The grand opening of the exhibition “Games in BAUHAUS” took place in the Blue Hall of the Russian State Art Library (RSAL) on 25 April 2019, on the 100th anniversary of the founding of Bauhaus, the famous School of Design, Architecture, and Applied Arts (1919–1933).
Eleven young artists took part in RSAL’s creative experiment. The results are presented in the exposition dedicated to the 100th anniversary of Bauhaus. The experiment began with work in RSAL’s collections. Each of the artists chose one of the famous Bauhaus representatives, whose art became the starting point for the creation of their work. For the participants of the experiment, monographs, illustrated catalogues, graphic materials, and documents devoted to the famous Bauhaus masters were specially selected. By the opening of the exhibition, works were born that reflect the young artists’ contemporary views on the school’s ideas, proving the relevance of the aesthetic principles that the school laid 100 years ago. The artists experimented with painting, art objects, video, artistic textiles, installations, and interior items.
The exhibition was opened by Ada Kolganova, Director of RSAL. According to Kolganova, this type of project is interesting for the library because it attracts both new artists and readers for whom the library becomes an indispensable tool and source of ideas in their creative and academic activities. She also expressed her pleasure that the exhibition was attended by students from such institutions as the School of Contemporary Art Free Workshops, Joseph Backstein’s Institute of Contemporary Art, the Baza Institute, and the Moscow State Stroganov Academy of Industrial and Applied Arts.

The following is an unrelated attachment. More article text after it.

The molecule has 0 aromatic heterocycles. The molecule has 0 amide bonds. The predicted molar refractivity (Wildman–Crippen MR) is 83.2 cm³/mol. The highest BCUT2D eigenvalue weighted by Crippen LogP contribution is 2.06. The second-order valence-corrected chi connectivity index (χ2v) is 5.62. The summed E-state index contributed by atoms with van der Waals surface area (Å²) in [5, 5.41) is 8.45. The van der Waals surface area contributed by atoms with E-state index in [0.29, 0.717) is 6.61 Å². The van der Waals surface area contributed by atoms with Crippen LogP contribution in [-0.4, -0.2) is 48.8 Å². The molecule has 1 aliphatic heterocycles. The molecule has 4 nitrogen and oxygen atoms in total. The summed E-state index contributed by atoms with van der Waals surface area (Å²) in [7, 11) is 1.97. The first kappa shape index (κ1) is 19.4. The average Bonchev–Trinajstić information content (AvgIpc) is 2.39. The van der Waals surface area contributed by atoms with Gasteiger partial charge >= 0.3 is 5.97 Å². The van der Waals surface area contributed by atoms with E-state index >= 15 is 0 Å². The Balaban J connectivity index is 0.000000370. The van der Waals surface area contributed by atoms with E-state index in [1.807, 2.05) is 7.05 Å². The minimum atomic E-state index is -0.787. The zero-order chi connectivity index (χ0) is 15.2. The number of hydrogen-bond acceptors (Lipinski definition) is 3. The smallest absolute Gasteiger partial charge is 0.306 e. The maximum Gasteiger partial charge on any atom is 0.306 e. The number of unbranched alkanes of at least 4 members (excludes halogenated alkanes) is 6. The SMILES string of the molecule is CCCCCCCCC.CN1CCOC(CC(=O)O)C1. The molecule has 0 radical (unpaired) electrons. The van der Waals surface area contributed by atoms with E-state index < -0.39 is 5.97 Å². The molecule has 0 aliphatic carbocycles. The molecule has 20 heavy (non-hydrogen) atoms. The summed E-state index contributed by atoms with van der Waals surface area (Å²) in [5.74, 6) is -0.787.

Bauhaus was created in Germany in 1919 as an architectural school (German: “house of building”), however, it became a place where all forms of art existed on an equal footing—there were fine arts, sculpture, and applied arts workshops, as well as their own theatre. In 1933, when Fascists came to power, the school was closed. But it managed to fulfill its primary task: its participants provided answers to the questions that concerned architects at the end of the 19th century—what should be the language of the new architecture in the era of electricity, rapid industrialisation, and technological progress?
Guests of the library expressed their gratitude to the artists and wished them success and interesting creative endeavors.